Collection · Java

HashMap – How it works?


On very high level, Hash Map is used to store data in form of key value pair.

Hash Map is a Hash table based implementation of the Map interface. This implementation provides all of the optional map operations, and permits null values and the null key. (The HashMap class is roughly equivalent to Hashtable, except that it is unsynchronized and permits nulls.) This class makes no guarantees as to the order of the map; in particular, it does not guarantee that the order will remain constant over time.” … from Java API

After reading this definition, some question comes in my mind:

  1. How hash map store data internally?
  2. What happen when I try to store some new information in map?
  3. How hash map find my data?

And when I tried to explore it, I find it more and more interesting.

HashMap has a static class named Entry which implements Map.Entry interface. The Entry class looks like:

static class Entry implements Map.Entry {
    final Object key;
    Object value;
    final int hash;
    Entry next;
    Entry (int i, Object obj, Object obj1, Entry entry) {
        value = obj1;
        next = entry;
        key = obj;
        hash = i;
    } 
    // Other methods
}

Every time we insert a <key,value> into hashmap using .put() method, a new Entry object is created (not true is some cases. if key already exists, then it just replace the value).  Map internally used two data structures to manage/store data:

  1. Array
  2. Link List

This image shows how hashmap manage data. Here

  • Each index of array is a bucket
  • To identify the bucket for any <key,value>, Hash map use key.hashCode() and perform some operation:
    Bucket (index) =HashMap.indexFor (HashMap.hash(key.hashCode()), entryArray.length)
    It means, two keys with different hashCode can fall under same bucket.
  • If a bucket is empty (table[i] is null) then the Entry object is simply inserted at ith position
    table[i] = new Entry(hash, key, value, null)
  • If a bucket has some values, then the following algo is used:
    Entry entry = table[i]Table[i] = new Entry(hash,key,value,entry)It means, the latest entry resides on the top of the bucket.
  • If a key already exists in a map, then it just replace the value and return the old value
    If (entry.key == key || key.equals(entry.key)
    Then
        Object oldValue = entry.value;
        Entry.value = newValue;
        Return oldValue;
    End if
    
  • In case of new key,  map add the key, value (a new Entry object with key value) and return null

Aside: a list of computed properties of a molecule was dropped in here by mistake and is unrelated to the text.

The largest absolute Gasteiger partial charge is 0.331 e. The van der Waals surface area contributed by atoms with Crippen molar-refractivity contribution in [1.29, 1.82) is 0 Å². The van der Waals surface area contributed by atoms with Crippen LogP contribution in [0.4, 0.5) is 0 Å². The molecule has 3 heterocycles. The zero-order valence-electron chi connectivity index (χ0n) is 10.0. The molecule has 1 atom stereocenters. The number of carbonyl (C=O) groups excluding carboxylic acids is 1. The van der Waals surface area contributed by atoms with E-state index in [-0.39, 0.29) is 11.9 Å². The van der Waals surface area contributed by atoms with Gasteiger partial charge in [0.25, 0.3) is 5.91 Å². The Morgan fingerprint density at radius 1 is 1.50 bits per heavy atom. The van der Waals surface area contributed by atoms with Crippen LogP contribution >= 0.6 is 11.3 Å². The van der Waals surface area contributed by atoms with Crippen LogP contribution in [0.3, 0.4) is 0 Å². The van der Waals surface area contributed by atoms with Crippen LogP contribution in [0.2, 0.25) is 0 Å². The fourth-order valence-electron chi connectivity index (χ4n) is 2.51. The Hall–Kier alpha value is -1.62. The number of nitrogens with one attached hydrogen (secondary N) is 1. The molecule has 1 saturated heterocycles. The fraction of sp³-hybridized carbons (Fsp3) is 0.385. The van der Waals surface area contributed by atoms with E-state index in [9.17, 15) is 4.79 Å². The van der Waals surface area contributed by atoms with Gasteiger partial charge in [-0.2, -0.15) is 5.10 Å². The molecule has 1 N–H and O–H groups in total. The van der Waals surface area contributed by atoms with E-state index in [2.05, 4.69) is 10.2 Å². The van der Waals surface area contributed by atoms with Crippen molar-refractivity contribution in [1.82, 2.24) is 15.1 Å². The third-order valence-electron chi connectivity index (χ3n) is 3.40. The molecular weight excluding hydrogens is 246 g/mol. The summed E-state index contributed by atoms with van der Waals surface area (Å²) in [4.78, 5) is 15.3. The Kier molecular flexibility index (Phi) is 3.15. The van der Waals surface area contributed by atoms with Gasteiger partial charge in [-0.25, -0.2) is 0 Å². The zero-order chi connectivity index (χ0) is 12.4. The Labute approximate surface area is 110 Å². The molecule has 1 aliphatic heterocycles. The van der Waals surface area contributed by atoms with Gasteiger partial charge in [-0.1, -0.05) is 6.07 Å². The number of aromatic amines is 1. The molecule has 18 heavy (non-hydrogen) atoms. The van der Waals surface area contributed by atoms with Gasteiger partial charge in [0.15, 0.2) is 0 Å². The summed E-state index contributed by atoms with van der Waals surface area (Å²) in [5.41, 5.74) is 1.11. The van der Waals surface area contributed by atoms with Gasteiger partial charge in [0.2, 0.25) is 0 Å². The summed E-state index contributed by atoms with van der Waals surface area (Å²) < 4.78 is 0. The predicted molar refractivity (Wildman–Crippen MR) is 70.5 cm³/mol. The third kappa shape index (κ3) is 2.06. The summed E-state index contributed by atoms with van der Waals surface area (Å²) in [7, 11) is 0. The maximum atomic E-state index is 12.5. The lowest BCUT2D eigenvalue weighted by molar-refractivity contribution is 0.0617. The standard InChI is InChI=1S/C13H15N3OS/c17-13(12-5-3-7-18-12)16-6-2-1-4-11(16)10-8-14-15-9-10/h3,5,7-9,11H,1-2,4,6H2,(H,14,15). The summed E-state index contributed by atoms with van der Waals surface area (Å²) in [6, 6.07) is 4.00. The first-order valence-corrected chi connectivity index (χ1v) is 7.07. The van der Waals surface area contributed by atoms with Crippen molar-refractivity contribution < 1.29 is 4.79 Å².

• Entry.hash is not the hashCode of key, but HashMap use its own hash algo to create hash based on key.hashCode(). So it’s like:
    entry.hash = HashMap.hash(key.hashCode());
  • HashMap allow single null as key, in case of null key, it create a dummy object and use it as key.
    static final Object NULL_KEY = new Object();
  • hashMap.get(Obj) and hashMap.containsKey(obj), both method iterate through the map. Avoid to use extra call of containsKey().
    If (null != map.containsKey(obj)) {
        myObj = map.get(obj);
        //Perform other operations
    }

    This can be easily replaced by:

    myMap  = map.get(obj);
    if (null != myMap) {
        // Perform other operations
    }
    

     

24 thoughts on “HashMap – How it works?

    1. @Javin,
      What use is there in exposing a candidate who doesnt know the details of hash map? Who really cares when they know when and where to use it. Sounds like self righteous bs to me

  1. Can u provide the realistic example of how the key value pairs are arranged in the image given by u above. That would help me better understanding.

  2. Pingback: JavaPins
  3. Nice article. Thanks!

    Why is hash also stored in Entry? Is it to avoid recomputing during rehashing?

    >> HashMap.indexFor (hash, entryArray.length)

    Do you know what does the indexFor implementation do? Does it just compute “mod (hash, length)”?

    1. Because of its datastructure, we need some object which can contain multiple values (#, key, value, next), so a entry class is used for same to represent a single entry in hashmap.

  4. How two keys with different hashcode could fall in the same bucket?? Could you please elaborate? It’s not possible..

    1. The .hashCode() method return a key which is used as bucket identifier. Multiple objects can have same hashcode (Though you can override this behavior and can implement your own algo to generate a unique key).
      The intent is to reduce the length of first level array, otherwise we would have endup with a flat datastructure (a arraylist of objects) which means poor performance in lookup of objects.

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